How and When to Teach Your Child to Share

How and When to Teach Your Child to Share

Sharing is more than just a social skill; it's a life skill that sets the stage for developing empathy, cooperation, and problem-solving abilities. Teaching your child to share can seem like a daunting task, but it's essential in their development. Let's explore how and when to introduce this crucial skill to your little one.

Understanding the Developmental Stages

Children's ability to share evolves as they grow. Here's a basic guideline:

Toddlers (1-2 years): They may not fully grasp the concept of sharing, and that's okay.
Preschoolers (3-4 years): They start understanding sharing but may still struggle with it.
School-age children (5 years and up): They typically understand the concept and can share more willingly.

When to Start Teaching Sharing

Although it may seem early, you can begin teaching the principles of sharing to your child as young as 1 year old. The key is to start with age-appropriate expectations and gradually build up.

How to Teach Sharing: Step-by-Step


Model Sharing Behavior: Show your child what sharing looks like by sharing with them and others. Children often mimic their parents' actions.

Use Playtime: Incorporate sharing into play by taking turns with toys and praising them when they share with others.

Talk About Feelings: Explain how sharing can make others feel happy, using simple language they can understand.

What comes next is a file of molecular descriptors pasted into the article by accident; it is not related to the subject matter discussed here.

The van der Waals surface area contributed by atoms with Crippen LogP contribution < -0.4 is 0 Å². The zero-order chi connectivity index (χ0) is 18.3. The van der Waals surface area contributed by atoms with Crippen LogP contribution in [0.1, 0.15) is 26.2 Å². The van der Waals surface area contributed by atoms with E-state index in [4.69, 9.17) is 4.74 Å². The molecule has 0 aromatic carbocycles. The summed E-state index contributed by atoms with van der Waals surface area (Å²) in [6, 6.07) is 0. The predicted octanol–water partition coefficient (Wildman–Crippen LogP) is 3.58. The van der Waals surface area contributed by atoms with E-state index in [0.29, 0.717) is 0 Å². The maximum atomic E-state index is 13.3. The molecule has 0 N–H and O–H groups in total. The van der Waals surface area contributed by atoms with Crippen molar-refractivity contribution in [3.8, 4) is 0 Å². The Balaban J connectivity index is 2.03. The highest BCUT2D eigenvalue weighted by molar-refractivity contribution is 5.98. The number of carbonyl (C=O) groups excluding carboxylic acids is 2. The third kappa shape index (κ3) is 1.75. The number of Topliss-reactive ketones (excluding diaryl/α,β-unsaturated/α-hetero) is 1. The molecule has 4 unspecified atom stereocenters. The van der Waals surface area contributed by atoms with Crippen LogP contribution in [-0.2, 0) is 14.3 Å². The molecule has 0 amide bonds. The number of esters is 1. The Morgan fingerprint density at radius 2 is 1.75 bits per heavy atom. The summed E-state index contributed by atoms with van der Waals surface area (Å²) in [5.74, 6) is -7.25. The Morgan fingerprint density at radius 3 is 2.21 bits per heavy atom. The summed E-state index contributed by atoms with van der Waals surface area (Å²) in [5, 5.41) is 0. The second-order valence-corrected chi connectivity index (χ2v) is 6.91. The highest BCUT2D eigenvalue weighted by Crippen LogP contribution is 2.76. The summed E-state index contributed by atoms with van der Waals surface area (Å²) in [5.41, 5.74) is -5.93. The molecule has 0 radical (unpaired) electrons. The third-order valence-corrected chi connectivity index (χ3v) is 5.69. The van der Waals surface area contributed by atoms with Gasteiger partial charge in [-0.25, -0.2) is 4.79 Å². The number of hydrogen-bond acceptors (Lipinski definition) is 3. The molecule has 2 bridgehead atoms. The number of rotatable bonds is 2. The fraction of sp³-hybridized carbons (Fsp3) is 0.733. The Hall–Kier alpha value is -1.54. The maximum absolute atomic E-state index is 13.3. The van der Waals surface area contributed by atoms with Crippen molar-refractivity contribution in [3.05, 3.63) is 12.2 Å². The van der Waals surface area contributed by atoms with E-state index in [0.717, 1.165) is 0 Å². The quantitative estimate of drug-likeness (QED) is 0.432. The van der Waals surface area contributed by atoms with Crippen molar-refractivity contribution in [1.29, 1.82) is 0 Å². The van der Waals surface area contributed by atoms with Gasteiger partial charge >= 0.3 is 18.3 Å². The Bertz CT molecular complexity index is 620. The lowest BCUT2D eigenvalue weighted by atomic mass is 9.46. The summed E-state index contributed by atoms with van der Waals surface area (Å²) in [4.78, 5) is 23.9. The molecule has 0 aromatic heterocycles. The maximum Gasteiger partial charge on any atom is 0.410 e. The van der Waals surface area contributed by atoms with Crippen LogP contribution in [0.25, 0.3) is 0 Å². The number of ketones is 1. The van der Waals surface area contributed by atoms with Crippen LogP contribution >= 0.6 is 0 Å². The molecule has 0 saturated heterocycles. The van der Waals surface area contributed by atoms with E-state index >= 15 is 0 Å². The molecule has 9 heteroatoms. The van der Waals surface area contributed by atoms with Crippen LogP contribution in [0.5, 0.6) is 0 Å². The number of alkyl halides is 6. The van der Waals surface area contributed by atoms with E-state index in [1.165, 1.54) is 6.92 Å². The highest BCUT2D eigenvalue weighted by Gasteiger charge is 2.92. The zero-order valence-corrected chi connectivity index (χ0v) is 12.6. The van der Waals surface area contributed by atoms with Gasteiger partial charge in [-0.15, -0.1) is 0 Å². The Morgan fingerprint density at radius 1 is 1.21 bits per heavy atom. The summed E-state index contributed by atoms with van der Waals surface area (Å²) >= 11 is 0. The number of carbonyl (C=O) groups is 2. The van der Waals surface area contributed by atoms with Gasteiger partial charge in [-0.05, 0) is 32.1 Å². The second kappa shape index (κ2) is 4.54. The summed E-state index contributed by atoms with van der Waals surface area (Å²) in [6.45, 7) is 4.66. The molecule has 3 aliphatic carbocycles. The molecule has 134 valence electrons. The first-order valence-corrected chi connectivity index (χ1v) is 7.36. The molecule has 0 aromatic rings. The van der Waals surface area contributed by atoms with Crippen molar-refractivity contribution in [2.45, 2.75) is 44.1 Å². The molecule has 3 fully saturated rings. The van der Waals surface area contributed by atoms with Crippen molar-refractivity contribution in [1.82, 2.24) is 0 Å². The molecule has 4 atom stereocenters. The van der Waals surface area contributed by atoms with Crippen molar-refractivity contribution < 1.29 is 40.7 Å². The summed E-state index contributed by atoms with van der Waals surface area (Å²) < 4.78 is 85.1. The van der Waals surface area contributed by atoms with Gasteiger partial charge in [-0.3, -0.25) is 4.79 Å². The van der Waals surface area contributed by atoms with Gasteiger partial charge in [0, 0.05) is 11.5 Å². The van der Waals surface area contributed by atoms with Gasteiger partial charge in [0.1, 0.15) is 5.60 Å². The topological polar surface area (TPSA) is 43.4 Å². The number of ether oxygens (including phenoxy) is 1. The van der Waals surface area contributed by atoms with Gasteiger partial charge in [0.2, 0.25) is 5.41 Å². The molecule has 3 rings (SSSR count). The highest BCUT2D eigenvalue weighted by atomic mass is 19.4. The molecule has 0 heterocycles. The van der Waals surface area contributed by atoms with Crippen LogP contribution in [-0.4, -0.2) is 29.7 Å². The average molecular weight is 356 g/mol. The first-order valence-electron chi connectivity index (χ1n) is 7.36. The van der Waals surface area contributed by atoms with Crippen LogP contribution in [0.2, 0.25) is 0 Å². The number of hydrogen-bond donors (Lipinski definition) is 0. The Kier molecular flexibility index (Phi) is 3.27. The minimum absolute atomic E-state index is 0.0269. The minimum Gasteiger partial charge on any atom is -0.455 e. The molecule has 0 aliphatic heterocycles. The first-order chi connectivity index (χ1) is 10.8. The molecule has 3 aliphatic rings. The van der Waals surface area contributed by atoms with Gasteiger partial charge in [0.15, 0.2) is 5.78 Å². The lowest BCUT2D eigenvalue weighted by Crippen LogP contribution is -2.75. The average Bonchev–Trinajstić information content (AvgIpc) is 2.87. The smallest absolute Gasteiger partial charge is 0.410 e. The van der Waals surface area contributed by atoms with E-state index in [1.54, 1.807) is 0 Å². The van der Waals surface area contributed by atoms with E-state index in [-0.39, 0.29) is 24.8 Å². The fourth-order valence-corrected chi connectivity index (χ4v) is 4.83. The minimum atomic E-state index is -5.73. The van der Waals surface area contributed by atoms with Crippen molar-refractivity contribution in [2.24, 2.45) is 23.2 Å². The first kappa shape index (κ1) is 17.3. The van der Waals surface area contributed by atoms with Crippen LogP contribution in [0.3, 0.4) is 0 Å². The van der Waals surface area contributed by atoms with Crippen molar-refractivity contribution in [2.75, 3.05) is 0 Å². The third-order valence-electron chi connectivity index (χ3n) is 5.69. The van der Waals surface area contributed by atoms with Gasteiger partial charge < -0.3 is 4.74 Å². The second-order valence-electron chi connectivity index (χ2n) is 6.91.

Avoid Labeling Possessions: Encourage a sense of communal ownership where possible, like having a shared toy basket.

Create Opportunities: Arrange playdates with peers and guide them through sharing experiences.

Praise and Reinforce: Offer praise and rewards for sharing, like stickers or extra playtime.

Read Books About Sharing: Numerous children's books cover the subject of sharing, providing an engaging way to reinforce the message.

Set Clear Boundaries: It's okay for your child to have special toys they don't want to share. Teach them how to communicate that respectfully.

Be Patient and Consistent: Learning to share is a process. Keep reinforcing these lessons, and don't be discouraged if it takes time.

What Not to Do


  • Avoid Forced Sharing: Encourage sharing but don't force it, as this can create resistance.
  • Don't Punish Non-Sharing: Rather than punishing, guide them toward the desired behavior with encouragement and reinforcement.
  • Teaching your child to share is not just about playing nicely with others; it's about laying the foundation for compassion, empathy, and social intelligence. By understanding their developmental stage and employing patient, consistent strategies, you can help your child learn this essential skill in a way that is both fun and meaningful.

Remember, each child is unique, and what works for one may not work for another. Flexibility and understanding your child's individual needs and temperament are key to successful teaching.

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